self-defense. As noted by the authors, even small degrees of misreporting on ownership by either the cases or the controls can create substantial biases in the estimated risk factors (see Kleck, 1997, for an illustration of these biases). A more fundamental inferential problem arises from the fact that ownership is not likely to be random with respect to homicide or other forms of victimization. To the contrary, the decision to own a firearm may be directly related to the likelihood of being victimized. People may, for instance, acquire firearms in response to specific or perceived threats, and owners may be more or less psychologically prone toward violence. Thus, while the observed associations may reflect a causal albeit unspecified path-way, they may also be entirely spurious. As Kellermann and his colleagues note (1993:1089), “it is possible that reverse causation accounted for some of the association we observed between gun ownership and homicide.”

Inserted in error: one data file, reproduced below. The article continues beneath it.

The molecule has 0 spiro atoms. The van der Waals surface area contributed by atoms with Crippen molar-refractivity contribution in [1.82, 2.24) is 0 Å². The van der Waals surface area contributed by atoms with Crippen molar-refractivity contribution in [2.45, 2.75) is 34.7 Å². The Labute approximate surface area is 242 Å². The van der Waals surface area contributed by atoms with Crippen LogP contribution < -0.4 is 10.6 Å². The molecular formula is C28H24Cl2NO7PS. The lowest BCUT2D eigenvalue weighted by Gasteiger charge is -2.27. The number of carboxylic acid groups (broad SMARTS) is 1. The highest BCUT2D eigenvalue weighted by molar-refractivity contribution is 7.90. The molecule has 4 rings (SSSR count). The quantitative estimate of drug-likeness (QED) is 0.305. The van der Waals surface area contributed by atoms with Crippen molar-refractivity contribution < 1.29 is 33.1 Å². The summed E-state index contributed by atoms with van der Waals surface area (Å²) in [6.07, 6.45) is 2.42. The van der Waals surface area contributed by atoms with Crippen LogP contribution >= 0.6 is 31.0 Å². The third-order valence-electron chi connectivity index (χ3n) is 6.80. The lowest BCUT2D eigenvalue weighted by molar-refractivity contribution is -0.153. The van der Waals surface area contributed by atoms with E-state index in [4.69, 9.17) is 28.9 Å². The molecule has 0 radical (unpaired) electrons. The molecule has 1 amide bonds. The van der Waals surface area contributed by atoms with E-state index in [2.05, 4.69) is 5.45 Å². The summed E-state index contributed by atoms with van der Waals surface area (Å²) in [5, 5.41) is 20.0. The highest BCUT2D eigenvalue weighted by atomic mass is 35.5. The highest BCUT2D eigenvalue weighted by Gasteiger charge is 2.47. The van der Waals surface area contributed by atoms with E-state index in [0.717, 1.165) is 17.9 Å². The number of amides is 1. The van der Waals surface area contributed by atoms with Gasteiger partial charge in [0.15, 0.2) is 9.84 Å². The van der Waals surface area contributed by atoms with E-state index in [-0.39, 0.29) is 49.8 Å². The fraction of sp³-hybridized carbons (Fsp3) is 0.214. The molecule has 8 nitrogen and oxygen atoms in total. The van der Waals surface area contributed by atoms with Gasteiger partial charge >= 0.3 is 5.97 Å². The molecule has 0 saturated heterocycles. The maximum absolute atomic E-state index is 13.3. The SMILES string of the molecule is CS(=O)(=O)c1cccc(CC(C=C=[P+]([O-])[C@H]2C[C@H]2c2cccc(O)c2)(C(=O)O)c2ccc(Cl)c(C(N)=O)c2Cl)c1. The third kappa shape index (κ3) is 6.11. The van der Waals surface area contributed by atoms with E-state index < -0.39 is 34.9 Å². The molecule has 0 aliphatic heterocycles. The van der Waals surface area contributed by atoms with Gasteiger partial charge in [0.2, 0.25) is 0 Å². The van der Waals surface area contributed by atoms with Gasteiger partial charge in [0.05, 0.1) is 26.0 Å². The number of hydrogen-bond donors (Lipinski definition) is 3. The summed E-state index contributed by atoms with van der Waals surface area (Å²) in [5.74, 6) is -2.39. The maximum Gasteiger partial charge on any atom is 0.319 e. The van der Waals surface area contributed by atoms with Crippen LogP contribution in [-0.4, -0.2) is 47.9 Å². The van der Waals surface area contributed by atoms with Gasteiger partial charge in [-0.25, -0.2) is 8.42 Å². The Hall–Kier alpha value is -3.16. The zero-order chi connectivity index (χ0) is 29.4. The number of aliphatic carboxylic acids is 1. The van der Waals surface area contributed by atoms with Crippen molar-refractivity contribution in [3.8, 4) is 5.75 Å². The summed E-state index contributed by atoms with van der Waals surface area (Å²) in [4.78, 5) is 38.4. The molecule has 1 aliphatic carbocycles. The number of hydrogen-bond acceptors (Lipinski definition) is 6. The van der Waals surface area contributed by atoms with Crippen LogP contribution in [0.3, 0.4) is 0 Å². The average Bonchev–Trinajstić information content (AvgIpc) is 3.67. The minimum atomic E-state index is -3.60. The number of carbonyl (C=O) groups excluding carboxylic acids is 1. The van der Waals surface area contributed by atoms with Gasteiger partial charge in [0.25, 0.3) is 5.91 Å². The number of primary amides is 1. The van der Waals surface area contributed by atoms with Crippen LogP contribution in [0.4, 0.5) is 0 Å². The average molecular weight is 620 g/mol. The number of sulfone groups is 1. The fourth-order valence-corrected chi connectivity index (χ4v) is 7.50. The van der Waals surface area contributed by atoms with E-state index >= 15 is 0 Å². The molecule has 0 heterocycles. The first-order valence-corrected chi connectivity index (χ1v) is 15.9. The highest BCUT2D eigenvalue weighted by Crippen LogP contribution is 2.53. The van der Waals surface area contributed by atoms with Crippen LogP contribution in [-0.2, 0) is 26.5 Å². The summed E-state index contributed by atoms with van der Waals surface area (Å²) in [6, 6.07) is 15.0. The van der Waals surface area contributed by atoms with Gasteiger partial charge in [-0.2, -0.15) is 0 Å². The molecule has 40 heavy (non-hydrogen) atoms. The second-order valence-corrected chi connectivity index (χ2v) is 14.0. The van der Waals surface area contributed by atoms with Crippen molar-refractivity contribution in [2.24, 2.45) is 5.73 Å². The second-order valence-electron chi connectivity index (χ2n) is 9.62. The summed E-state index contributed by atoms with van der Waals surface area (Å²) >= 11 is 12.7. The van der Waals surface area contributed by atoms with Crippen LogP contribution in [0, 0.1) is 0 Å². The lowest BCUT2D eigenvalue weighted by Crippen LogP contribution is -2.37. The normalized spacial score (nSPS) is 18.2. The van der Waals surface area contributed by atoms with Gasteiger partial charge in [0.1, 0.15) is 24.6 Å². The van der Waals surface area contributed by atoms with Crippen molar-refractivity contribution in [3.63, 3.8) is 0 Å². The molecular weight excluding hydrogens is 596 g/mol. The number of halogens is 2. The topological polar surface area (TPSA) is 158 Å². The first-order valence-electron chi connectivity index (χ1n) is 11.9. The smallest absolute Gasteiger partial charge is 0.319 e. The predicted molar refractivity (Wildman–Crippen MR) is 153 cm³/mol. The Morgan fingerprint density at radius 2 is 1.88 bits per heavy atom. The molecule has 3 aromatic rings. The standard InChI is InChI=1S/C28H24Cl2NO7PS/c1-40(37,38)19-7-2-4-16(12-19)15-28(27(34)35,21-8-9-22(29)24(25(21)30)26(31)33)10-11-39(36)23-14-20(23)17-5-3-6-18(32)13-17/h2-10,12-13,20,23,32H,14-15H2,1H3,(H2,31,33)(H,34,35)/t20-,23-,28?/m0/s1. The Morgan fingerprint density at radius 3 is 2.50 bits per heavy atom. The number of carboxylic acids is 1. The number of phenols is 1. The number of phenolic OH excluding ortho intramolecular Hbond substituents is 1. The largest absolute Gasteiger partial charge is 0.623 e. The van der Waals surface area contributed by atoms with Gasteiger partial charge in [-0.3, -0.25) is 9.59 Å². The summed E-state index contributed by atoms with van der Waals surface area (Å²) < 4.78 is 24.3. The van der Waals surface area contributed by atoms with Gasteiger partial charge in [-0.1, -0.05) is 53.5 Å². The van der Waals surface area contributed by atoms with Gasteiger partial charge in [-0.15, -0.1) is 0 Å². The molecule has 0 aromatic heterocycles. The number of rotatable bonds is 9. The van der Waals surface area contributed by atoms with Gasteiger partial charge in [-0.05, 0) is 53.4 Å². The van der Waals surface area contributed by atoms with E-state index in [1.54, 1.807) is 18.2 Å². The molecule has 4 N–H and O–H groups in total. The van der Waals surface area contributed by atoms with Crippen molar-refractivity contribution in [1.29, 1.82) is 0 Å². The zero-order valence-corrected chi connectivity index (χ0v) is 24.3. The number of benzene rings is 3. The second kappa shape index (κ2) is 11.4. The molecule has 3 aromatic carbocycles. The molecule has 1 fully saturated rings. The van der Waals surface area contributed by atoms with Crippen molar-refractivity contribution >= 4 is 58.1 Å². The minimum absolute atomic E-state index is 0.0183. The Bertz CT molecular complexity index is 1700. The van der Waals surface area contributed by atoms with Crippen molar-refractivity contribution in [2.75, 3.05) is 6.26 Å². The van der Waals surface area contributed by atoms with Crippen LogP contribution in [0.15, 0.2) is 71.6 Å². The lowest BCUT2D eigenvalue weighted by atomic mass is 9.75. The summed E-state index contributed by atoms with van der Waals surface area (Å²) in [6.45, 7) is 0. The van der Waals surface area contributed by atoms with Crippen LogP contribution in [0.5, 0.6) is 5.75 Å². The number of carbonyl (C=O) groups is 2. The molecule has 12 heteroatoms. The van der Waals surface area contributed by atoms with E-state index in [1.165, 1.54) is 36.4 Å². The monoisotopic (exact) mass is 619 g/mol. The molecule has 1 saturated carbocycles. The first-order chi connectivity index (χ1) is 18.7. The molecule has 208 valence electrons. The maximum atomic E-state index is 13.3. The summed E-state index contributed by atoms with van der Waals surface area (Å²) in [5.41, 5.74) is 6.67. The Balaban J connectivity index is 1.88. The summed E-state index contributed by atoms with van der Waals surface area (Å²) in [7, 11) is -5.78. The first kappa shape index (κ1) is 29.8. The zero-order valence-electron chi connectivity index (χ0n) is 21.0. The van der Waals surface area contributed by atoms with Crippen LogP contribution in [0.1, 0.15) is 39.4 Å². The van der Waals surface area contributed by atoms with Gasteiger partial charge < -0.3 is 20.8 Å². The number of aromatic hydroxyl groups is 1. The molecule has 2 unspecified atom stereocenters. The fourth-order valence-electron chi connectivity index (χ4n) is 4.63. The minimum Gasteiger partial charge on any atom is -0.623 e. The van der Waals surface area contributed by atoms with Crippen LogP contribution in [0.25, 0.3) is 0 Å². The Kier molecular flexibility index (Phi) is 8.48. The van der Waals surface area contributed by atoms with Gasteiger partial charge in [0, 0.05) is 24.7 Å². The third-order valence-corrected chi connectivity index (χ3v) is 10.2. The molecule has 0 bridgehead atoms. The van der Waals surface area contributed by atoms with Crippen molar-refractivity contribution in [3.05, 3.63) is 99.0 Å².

The National Academies | 500 Fifth St. N.W. | Washington, D.C. 20001
Copyright © National Academy of Sciences. All rights reserved.
Terms of Use and Privacy Statement